One of the Netflix employees at the center a movement led by workers to force the company to respond to a series of perceived homophobic comments by comedian Dave Chappelle he officially resigned from the company.
at Monday tweet, Terra Field, who is identified by trans and queer, wrote in connection with her resignation on November 21 that although she was not happy that things turned out this way … I think this outcome is the best for all parties involved. ” That tweet is related to the open letter to which it was sent Medium in which Field explained that her decision to leave the company was partly motivated by the resignation of B. Pagels-Minor — another leader of Netflix’s transgender employee resource group who was pregnant at the time they were fired.
While Netflix at the time claimed in a statement that the outage was a response to “sharing [of] confidential, commercially sensitive information outside the company, ”Pagels-Minor vehemently denied the allegations in an interview with Vulture. In her resignation letter, Field gave a sign of support to her fellow organizer, citing the breakup as a key factor in her decision to leave.
“Soon after B. got fired for something I didn’t and I don’t believe they did, I made a decision: sink or swim, I will walk side by side with B. as they did for many of us while running Trans * ERG ”, Field wrote in her blog post.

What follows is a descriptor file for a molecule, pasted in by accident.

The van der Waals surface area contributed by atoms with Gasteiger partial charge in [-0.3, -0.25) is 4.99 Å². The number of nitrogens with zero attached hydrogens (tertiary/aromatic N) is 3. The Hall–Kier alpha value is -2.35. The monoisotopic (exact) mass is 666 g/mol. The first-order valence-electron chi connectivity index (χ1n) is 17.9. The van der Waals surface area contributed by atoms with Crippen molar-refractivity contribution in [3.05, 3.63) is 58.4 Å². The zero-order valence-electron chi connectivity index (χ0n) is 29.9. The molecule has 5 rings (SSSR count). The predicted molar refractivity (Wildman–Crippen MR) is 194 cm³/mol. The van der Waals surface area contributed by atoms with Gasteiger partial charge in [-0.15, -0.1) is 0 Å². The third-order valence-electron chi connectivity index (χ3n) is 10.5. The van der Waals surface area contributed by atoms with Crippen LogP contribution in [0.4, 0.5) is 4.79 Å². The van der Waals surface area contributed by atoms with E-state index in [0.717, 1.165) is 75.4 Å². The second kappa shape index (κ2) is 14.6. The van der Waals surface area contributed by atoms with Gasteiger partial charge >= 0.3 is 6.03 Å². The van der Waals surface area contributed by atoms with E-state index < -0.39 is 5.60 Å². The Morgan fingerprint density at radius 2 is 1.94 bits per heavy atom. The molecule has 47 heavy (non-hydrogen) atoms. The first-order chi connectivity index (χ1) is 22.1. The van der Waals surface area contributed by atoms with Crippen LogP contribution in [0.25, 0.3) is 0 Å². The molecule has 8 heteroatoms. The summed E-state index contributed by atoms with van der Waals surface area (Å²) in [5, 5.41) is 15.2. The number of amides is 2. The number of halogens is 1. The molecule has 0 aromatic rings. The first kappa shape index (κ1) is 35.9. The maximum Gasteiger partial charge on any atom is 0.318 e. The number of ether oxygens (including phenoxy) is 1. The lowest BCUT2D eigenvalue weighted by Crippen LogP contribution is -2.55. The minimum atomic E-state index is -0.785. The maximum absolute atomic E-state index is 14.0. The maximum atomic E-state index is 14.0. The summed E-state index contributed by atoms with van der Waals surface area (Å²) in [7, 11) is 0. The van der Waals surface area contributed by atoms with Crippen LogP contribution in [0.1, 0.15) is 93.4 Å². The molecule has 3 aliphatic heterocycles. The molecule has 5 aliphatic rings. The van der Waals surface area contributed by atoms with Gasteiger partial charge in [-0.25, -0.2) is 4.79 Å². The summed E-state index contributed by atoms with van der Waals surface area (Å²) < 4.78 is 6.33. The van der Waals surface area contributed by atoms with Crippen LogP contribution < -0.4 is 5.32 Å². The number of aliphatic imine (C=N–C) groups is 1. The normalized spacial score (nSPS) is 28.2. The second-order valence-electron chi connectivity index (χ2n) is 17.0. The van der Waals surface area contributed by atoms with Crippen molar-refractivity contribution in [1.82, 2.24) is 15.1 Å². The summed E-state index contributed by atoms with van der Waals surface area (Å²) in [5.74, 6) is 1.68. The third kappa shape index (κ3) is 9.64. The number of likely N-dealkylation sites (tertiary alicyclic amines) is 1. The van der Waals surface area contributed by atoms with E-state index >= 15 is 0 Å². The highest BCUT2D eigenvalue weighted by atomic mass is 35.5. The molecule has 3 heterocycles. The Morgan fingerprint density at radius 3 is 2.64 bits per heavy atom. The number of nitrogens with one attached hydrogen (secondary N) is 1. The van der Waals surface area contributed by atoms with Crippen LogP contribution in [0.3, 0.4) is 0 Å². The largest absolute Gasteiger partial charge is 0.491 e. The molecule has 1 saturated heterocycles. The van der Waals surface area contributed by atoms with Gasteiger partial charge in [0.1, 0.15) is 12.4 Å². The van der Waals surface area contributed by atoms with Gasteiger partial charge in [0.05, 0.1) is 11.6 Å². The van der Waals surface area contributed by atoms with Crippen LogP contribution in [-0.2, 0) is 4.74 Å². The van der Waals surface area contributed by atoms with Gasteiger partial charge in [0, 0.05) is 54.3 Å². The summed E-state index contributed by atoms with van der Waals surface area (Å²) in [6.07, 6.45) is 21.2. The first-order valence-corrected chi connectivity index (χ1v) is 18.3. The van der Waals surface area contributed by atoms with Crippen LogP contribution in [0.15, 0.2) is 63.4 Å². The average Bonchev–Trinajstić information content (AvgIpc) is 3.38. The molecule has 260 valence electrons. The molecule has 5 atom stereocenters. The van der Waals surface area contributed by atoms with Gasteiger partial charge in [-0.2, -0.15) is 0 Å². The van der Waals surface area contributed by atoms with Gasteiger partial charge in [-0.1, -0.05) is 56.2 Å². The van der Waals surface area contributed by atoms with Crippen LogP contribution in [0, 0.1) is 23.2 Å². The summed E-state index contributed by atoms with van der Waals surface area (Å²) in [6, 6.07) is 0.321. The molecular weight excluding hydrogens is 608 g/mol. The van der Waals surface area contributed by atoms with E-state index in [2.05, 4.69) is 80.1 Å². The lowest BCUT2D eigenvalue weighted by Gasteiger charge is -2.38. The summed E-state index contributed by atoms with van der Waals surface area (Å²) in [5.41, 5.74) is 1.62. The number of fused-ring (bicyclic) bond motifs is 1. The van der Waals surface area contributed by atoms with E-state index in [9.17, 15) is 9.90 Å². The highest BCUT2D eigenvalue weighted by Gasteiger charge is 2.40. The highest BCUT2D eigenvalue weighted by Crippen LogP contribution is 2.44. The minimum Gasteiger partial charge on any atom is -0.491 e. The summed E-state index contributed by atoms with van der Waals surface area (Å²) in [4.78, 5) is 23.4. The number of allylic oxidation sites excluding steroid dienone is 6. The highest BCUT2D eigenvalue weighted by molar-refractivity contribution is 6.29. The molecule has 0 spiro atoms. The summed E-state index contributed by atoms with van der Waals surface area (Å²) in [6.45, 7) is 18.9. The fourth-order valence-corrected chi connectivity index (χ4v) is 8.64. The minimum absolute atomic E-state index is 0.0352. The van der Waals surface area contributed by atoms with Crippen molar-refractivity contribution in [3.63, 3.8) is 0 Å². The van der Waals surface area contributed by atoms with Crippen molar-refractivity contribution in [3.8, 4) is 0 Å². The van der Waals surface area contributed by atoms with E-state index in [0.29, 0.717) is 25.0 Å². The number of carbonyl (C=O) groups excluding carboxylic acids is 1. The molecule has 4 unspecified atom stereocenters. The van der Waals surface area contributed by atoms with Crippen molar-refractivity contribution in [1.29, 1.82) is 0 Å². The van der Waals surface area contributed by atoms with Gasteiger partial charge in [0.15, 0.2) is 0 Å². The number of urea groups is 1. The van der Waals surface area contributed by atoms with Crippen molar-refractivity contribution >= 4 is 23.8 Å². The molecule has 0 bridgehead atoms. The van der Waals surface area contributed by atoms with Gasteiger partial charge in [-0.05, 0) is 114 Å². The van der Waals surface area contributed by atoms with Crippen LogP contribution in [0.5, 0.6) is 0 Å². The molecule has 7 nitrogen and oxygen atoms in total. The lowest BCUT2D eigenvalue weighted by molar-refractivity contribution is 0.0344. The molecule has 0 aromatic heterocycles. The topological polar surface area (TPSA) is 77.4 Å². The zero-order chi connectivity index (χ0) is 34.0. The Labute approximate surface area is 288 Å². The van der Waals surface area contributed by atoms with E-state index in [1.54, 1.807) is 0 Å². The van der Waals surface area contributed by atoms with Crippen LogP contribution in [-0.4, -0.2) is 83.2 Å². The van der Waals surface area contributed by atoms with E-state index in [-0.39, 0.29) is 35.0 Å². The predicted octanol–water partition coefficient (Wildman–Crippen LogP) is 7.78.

The dissatisfaction of Netflix employees initially sparked several comments Chappelle’s latest platform special, The Closer, in which he identifies himself as a TERF (or “transsexual radical feminist”) and repeatedly rejects the concept of gender identity. What initially took the form of a couple of employees making various statements about the content of the specials then escalated into a full-blown revolt as Netflix made a series of critical mistakes in its response to the dissatisfaction.
Platform first flared up in disgust among the LGBTQ + community when it suspended three of its employees –A field among them — for knocking down an executive-level meeting that addressed concerns about the special, and then fueled a reaction by firing Pagels-Minor (all three suspended workers were eventually reinstated). Then, Netflix CEO Ted Sarandos made a bizarre decision to double about his defense of the anti-trans sentiment heard in Chappelle’s special, insisting in the letter that “… the content on the screen does not directly lead to harm in the real world.”
Although Sarandos eventually backed away from the statement, apologizing to employees for the “tricky” reaction that should have done more to acknowledge “the group of employees who definitely felt pain and hurt because of the decision we made,” workers were still involved in work stoppage October 20 to focus on providing support and resources for the trans community and affiliated charities.
Although Netflix’s leadership has been fairly quiet since the PR disaster caused by Chappelle’s reaction, it’s clear that the effects of the ripples – and injuries – that result from the company’s first response are still being felt.
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